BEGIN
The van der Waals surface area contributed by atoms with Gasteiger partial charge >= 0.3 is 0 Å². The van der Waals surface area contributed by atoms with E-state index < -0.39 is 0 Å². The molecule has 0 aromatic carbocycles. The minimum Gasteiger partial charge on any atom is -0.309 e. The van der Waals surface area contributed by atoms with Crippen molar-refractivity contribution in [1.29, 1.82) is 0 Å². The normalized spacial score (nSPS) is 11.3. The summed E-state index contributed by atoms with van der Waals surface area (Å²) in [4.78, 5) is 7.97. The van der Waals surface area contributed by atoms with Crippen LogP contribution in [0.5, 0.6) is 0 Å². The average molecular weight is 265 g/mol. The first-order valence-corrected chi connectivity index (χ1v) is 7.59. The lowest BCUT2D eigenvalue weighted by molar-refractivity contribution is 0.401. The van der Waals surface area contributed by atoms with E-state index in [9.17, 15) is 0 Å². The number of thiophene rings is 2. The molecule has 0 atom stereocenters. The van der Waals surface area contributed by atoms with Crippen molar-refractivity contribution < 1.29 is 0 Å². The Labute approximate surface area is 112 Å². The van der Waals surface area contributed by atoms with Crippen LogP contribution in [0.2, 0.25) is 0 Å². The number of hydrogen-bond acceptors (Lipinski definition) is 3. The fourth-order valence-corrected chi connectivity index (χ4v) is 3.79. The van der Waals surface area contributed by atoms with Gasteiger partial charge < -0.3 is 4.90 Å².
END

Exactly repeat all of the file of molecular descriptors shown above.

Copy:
The van der Waals surface area contributed by atoms with Gasteiger partial charge >= 0.3 is 0 Å². The van der Waals surface area contributed by atoms with E-state index < -0.39 is 0 Å². The molecule has 0 aromatic carbocycles. The minimum Gasteiger partial charge on any atom is -0.309 e. The van der Waals surface area contributed by atoms with Crippen molar-refractivity contribution in [1.29, 1.82) is 0 Å². The normalized spacial score (nSPS) is 11.3. The summed E-state index contributed by atoms with van der Waals surface area (Å²) in [4.78, 5) is 7.97. The van der Waals surface area contributed by atoms with Crippen LogP contribution in [0.5, 0.6) is 0 Å². The average molecular weight is 265 g/mol. The first-order valence-corrected chi connectivity index (χ1v) is 7.59. The lowest BCUT2D eigenvalue weighted by molar-refractivity contribution is 0.401. The van der Waals surface area contributed by atoms with E-state index in [9.17, 15) is 0 Å². The number of thiophene rings is 2. The molecule has 0 atom stereocenters. The van der Waals surface area contributed by atoms with Crippen molar-refractivity contribution < 1.29 is 0 Å². The Labute approximate surface area is 112 Å². The van der Waals surface area contributed by atoms with Crippen LogP contribution in [0.2, 0.25) is 0 Å². The number of hydrogen-bond acceptors (Lipinski definition) is 3. The fourth-order valence-corrected chi connectivity index (χ4v) is 3.79. The van der Waals surface area contributed by atoms with Gasteiger partial charge < -0.3 is 4.90 Å².